Online Mt406

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Re: Looking for opinions on swingblade mills
« Reply #5 on: March 11, 2017, 09:47:45 am »
I have a D&L 10/20 if you would like to give me a call I would give you my opinion.
I will be away form the place this morning I should be back around 2.
406-660-1940

Scott

Offline scsmith42

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Re: Looking for opinions on swingblade mills
« Reply #6 on: March 11, 2017, 01:02:44 pm »
I was looking that Peterson, Lucas, D&L Timber technologies, and Turbosaw. I was wondering it anyone  has had experience with any of these mills and what they thought.

I've owned a Peterson WPF for over ten years.  The first question is what species, diameters and lengths of logs are you planning to mill, and what type of lumber do you want to make?

Different mills are better suited for different tasks.  We have a hydraulic band mill, dedicated slabber and a swing blade mill, and each has it's one strengths and weaknesses.
Peterson 10" WPF with 65' of track
Smith - Gallagher dedicated slabber
Tom's 3638D Baker band mill
and a mix of log handling heavy equipment.

Offline longtime lurker

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Re: Looking for opinions on swingblade mills
« Reply #7 on: March 11, 2017, 03:48:56 pm »
What scsmith42 said!

Every sawmill is a series of compromises, and even looking at just  swingmills the different manufacturers have got inherent strengths and weaknesses that make some better then others in different logs or cutting different product mixes.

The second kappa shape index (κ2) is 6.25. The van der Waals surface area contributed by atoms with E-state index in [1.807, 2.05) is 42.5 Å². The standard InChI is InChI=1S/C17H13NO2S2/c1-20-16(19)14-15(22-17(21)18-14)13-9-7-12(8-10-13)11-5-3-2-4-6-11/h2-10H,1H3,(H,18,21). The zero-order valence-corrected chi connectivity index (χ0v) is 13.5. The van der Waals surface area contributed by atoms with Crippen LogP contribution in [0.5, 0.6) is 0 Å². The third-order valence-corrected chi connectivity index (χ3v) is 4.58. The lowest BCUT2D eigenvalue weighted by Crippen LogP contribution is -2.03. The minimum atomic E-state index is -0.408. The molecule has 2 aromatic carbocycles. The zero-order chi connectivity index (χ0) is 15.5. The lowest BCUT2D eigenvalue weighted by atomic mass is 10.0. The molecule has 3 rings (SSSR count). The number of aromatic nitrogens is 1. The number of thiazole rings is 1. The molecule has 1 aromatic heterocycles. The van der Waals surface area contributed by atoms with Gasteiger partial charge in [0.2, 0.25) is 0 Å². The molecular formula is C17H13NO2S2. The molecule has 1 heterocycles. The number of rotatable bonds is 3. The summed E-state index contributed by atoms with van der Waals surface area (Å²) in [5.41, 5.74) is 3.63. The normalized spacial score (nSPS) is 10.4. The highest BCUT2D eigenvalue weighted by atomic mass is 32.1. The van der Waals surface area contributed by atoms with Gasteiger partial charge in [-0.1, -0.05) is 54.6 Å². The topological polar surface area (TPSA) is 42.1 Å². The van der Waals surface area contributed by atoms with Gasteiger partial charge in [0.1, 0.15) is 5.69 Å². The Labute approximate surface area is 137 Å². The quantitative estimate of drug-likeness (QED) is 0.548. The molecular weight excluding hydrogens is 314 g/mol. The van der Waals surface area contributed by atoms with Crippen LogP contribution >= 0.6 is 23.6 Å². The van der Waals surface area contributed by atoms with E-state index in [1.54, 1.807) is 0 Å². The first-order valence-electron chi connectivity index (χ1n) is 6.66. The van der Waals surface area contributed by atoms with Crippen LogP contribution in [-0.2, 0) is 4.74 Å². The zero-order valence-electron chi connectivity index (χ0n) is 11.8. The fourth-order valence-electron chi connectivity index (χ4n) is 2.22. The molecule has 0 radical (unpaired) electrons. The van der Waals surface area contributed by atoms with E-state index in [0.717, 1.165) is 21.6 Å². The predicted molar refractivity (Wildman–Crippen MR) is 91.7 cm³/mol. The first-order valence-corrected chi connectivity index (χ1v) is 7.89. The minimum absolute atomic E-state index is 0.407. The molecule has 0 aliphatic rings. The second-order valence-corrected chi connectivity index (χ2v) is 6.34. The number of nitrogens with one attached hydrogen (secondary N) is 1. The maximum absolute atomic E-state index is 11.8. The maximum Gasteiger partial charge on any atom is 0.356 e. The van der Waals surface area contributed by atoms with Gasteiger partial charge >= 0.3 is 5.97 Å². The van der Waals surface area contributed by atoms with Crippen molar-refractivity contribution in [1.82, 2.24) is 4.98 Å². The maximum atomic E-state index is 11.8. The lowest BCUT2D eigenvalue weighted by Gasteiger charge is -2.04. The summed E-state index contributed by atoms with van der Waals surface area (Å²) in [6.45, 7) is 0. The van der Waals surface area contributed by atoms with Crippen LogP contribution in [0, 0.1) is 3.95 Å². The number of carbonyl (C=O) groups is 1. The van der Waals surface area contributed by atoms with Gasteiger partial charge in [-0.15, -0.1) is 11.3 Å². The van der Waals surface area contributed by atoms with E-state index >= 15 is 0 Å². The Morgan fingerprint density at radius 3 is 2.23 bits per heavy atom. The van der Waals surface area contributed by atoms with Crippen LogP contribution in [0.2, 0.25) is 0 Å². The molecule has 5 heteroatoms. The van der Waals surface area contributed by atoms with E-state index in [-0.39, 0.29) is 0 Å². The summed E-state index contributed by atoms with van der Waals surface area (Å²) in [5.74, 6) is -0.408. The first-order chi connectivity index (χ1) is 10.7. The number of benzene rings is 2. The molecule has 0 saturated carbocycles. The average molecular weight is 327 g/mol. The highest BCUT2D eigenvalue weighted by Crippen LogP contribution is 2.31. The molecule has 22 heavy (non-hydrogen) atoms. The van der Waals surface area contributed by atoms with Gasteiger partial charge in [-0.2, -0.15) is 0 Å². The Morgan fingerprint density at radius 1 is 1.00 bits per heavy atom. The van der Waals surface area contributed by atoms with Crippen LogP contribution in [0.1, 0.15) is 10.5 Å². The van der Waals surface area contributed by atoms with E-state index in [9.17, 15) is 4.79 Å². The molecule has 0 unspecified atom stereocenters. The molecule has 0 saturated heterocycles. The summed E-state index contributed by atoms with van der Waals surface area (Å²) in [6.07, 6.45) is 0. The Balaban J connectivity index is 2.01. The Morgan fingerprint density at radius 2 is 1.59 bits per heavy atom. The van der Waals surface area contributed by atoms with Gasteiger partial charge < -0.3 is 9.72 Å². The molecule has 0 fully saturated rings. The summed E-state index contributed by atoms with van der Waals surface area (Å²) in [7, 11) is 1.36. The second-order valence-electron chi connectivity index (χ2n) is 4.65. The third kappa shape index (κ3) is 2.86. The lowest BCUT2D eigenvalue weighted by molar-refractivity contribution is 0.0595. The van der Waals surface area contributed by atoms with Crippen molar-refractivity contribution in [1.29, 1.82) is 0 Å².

The quickest way to make a million dollars with a sawmill is to start with two million.

Offline Grandedog

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Re: Looking for opinions on swingblade mills
« Reply #8 on: March 15, 2017, 02:58:12 pm »
Howdy,
   I know you were asking for opinions. We sell Peterson Mills so a grain of salt might be in order but, on the other hand I've got over 22 years experience with the swing blade evolution. The concept hasn't changed but, the machines have. Probably one of the biggest things everybody can agree on no matter if it's a band, or swing mill, is the materials used in the manufacturing. Let's face it, most portable mills live a rough life outdoors. At best, usually just the power-head gets covered. It's really no fun having to put WD on everything even if it's a short time between uses. Stainless steel, and aluminum are the are the best options. The features, and upgradable options are probably the next most important. Most people have engine brand, and performance preferences along with manual to automatic option choices. The versatility of the swing blade mills have changed over the years with the advent of siding, slabbing, planning, and sanding capabilities. If you're going to be making large timbers, the double cut feature without having to pick up and turn the power head around is a big advantage. One slabbing feature that I really like is where the bar and chain are adjusted separately., This allows you to adjust the tension on the bar only to where it is perfectly straight, and then put the chain on and adjust it separately. Now for the grain of salt part, there's only one brand with all of these options, features, and advantages. The icing on the cake is that from now on the mills will be assembled in the US with as many components as we can source here. We will be testing, and adjusting every machine so, right out of the box performance can be expected.